Guarding with diagnostics

So I was reading a question someone passed by me today, and completely ignoring their question for the moment, my eye was caught by the following pattern:

let firstName: String = ""
let lastName: String = "Smith"

// Choice 1: Original Recipe
func basicGuard() -> Any? {
    guard !firstName.isEmpty 
        else { print("firstName can't be empty"); return nil }
    guard !lastName.isEmpty 
        else { print("lastName can't be empty"); return nil }
    return "something"

And I was thinking, surely there’s a nicer way to do this. So just brainstorming, I came up with the following two:

   Debug flag is set in Build Settings > Custom Flags > Other Swift Flags

// Choice 2: Using Infix Operator

func debugOnlyPrint(_ items: Any..., separator: String = " ", terminator: String = "\n") {
    #if debug
        print({ "\($0)" }).joined(separator: separator), terminator: terminator)

infix operator **
func **(condition: Bool, message: String) -> Bool {
    if !condition { debugOnlyPrint(message) }
    return condition

func infixoperator() -> Any? {
        !firstName.isEmpty ** "firstName cannot be empty",
        !lastName.isEmpty ** "lastName cannot be empty"
    else { return nil }
    return "something"

// Choice 3: Using an enforce function

func enforce(_ rule: String, _ condition: @autoclosure () -> Bool) -> Bool {
    let passing = condition()
    if !passing { debugOnlyPrint(rule) }
    return passing

func enforcement() -> Any? {
        enforce("firstName cannot be empty", !firstName.isEmpty),
        enforce("lastName cannot be empty", !lastName.isEmpty)
    else { return nil }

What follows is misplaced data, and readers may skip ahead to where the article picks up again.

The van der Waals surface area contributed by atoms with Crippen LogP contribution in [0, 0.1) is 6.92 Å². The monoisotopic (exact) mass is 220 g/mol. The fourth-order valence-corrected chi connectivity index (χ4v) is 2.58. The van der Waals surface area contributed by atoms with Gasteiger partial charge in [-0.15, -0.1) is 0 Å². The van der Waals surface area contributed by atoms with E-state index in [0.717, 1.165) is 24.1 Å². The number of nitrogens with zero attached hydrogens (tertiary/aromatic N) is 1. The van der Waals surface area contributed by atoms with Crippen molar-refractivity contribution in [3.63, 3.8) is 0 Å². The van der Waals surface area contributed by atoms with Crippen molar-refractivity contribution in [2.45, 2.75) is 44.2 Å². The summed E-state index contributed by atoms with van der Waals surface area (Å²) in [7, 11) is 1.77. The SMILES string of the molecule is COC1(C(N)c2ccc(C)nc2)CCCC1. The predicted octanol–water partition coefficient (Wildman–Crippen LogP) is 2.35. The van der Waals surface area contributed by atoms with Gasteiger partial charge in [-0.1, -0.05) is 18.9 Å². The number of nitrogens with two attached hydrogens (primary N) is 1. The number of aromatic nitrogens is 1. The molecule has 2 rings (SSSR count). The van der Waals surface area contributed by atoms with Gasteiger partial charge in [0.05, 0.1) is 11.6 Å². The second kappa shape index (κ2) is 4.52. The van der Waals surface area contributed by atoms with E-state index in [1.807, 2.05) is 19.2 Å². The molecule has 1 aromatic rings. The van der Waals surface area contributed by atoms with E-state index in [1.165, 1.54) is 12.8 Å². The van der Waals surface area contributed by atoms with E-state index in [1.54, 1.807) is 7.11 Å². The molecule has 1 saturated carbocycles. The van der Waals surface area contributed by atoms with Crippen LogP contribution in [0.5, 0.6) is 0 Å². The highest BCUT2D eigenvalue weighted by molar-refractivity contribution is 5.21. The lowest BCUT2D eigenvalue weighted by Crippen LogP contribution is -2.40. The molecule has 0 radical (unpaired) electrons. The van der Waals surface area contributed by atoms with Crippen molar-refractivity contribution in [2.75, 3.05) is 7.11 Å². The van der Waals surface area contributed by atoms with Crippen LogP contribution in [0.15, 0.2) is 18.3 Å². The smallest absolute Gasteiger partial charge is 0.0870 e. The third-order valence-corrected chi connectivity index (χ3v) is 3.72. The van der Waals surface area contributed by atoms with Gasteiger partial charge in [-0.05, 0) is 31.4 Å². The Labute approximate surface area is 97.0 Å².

return "something"

So let me ask you, of these three, which do you like the best? And why?

Moving on to the question that was actually asked: what’s an easy way to print a return value for debugging? You can use any of a number of diagnostic solutions, I kind of like this one:

func here(_ note: String = "", line: Int = #line) -> Bool {
    if note.isEmpty { debugOnlyPrint("[line \(line)] ", terminator: "") }
    else { debugOnlyPrint("[line \(line) \(note)] ", terminator: "") }
    return true

precedencegroup VeryLowPrecedence {
    associativity: right
    lowerThan: AssignmentPrecedence

infix operator ?* : VeryLowPrecedence

func ?*(_: Any, item: T) -> T {
    debugOnlyPrint(item); return item

To use this, place a call to here() followed by ?* in-line before your return item, for example, return here() ?* "something". It prints out the line number followed by the return value. Operating at a very low precedence enables the entire return expression to be evaluated before printing.


  • Hi Erica! I believe this is your response to my Tweet linking to my original question on StackOverflow :).

    I really like the “enforce” function. But as I suggested in my post on SO, it would be so cool if the “defer” statement would expose return value! 🙂

    • Did you continue down to the bottom with `here() *?` ?

      • Yes very elegant indeed! 🙂

        But we still have to problem with multiple exit points from “advanced” methods such as the “fetchUserByFirstName” in my original post.

        The cool thing with “defer” is that we know that the code in that scope always will be called disregarding of exit point.

        So it is really too bad that the return value is not exposed!

        But I will make use of your “here() *?” 🙂

        • You can throw in result = whatever, return result, and then use defer to print but I find that kind of excessive

          var result: T? = nil; defer { print("exiting \(#function): \(result)") }
          guard whatever else { return result }
          result = something
          return result

          You can also do a pass-through operator, which would allow `return result := something` or `return setValue(inout result, something)`. Again ugly.